Rich et al., 2007 - Kit-like immunoreactivity in the zebrafish gastrointestinal tract reveals putative ICC. Developmental dynamics : an official publication of the American Association of Anatomists   236(3):903-911 Full text @ Dev. Dyn.

Fig. 1 Anti-Kit rabbit polyclonal antibody identifies putative ICC networks in the adult zebrafish GI tract. Full thickness confocal stack reconstruction of an adult zebrafish GI whole mount preparation immunostained using rabbit anti-Kit polyclonal antibody (A). Total thickness of reconstructed stack ≈20 μm. Reconstruction of a partial thickness stack (≈8-μm-thick) shows a kit-positive network in the myenteric plexus region with stellate-shaped, highly branching cells (B). A second distinct network of slender bipolar cells oriented parallel to the circular smooth muscle cells was located closer to the submucosal border and is shown in a partial stack reconstruction of a 6-μm-thick region (C). Kit-like immunoreactivity was observed in the GI tract of zebrafish larvae beginning at 7 dpf. Single confocal sections approximately 0.6-μm-thick of mid-saggital sections from the posterior end of the larvae GI tract show branching cells with slender processes in the tunica muscularis (D, arrows). Background staining of the mucosal layer prevented full-thickness stack reconstruction. The density of Kit-positive cells was increased at 11 dpf (E), and a network of Kit-positive cells was observed at 20 dpf (F). Scale bars = 20 μm.

Fig. 2 Cells with Kit-like immunoreactivity form a dense network in the myenteric plexus region, and a second network close to the circular smooth muscle-submucosal border. High magnification of Kit-positive cells reveals individual stellate-shaped cells (white) in a full thickness stack (A). Circular and longitudinal muscle layers of the adult GI tract are clearly observed in H&E stained transverse sections (B). Kit-positive cells are found in the myenteric plexus region, and a thin layer of Kit-positive cells is located near the circular smooth muscle-submucosal border (C). A single layer of Kit-positive cells was observed in the tunica muscularis of transverse sections of zebrafish larvae (white arrow) (D). Scale bars = 20 μm.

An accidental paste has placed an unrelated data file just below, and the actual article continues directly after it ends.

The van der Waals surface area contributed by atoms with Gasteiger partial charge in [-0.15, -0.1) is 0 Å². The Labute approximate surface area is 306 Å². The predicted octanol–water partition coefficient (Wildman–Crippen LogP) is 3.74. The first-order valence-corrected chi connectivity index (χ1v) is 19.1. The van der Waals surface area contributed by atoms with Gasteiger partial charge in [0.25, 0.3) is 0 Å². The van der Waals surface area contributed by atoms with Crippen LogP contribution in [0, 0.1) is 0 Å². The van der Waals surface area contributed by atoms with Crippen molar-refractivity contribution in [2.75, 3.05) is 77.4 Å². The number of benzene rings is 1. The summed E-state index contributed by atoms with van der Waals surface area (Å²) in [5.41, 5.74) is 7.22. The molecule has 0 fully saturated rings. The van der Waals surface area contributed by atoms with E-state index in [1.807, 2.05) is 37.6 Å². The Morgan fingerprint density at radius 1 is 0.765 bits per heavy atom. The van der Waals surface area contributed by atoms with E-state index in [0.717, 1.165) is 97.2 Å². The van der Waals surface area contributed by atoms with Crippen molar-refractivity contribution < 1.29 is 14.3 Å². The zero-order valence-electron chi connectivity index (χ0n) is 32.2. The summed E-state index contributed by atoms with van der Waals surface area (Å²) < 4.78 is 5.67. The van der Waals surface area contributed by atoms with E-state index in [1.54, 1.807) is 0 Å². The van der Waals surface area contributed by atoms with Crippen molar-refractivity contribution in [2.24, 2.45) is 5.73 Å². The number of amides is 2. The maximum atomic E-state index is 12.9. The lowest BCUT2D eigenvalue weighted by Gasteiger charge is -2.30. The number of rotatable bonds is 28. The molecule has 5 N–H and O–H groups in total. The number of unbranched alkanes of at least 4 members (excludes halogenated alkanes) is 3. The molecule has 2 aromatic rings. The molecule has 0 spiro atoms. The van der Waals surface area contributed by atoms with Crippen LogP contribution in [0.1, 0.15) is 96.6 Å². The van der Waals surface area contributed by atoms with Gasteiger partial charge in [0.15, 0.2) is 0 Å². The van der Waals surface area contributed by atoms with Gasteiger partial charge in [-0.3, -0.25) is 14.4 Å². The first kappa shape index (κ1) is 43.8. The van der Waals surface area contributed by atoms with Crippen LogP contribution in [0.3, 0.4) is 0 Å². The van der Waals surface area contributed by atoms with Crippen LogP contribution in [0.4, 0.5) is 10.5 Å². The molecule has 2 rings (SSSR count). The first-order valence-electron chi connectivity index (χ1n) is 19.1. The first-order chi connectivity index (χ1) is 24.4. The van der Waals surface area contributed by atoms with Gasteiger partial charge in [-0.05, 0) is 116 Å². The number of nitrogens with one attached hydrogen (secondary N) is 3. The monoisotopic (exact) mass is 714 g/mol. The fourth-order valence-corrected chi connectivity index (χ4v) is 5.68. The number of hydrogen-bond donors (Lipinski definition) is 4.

Fig. 3 Cells with Kit-like immunoreactivity form a dense network in the myenteric plexus region, and a second network close to the circular smooth muscle-submucosal border. High magnification of Kit-positive cells reveals individual stellate-shaped cells (white) in a full thickness stack (A). Circular and longitudinal muscle layers of the adult GI tract are clearly observed in H&E stained transverse sections (B). Kit-positive cells are found in the myenteric plexus region, and a thin layer of Kit-positive cells is located near the circular smooth muscle-submucosal border (C). A single layer of Kit-positive cells was observed in the tunica muscularis of transverse sections of zebrafish larvae (white arrow) (D). Scale bars = 20 μm.

Fig. 4 RT-PCR amplifies the zebrafish Kit receptor tyrosine kinase kita and kitb, and Steel factor, kitla and kitlb, from isolated adult GI tract. Amplification products are shown for primer sets designed for each gene (Table 1), and for β-actin. Products of correct size for each primer set were observed and confirmed by sequencing.

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Stage: Adult

Fig. 5 The pigment pattern mutation Sparse, a kita null mutant, has decreased spontaneous GI contractions and an increased size of the GI tract. Optically transparent zebrafish larvae (7 dpf) were videotaped and contraction frequency was 0.59 ± 0.05 contractions/minute (mean ± SE, n = 20) in wild type, and 0.33 ± 0.03 contractions/minute (P < 0.05, n = 23) in homozygous Sparse mutant larvae. Cross-sectional area of the GI tract was measured in single frames for each experiment. Cross-sectional area was less for wild-type, 12,331 ± 467, compared to the Sparse mutant larvae, 14,985 ± 483 (P < 0.05).

PHENOTYPE:
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Stage: Adult

Unillustrated author statements

PHENOTYPE:
Fish:
Observed In:
Stage: Adult
Acknowledgments:
ZFIN wishes to thank the journal Developmental dynamics : an official publication of the American Association of Anatomists for permission to reproduce figures from this article. Please note that this material may be protected by copyright. Full text @ Dev. Dyn.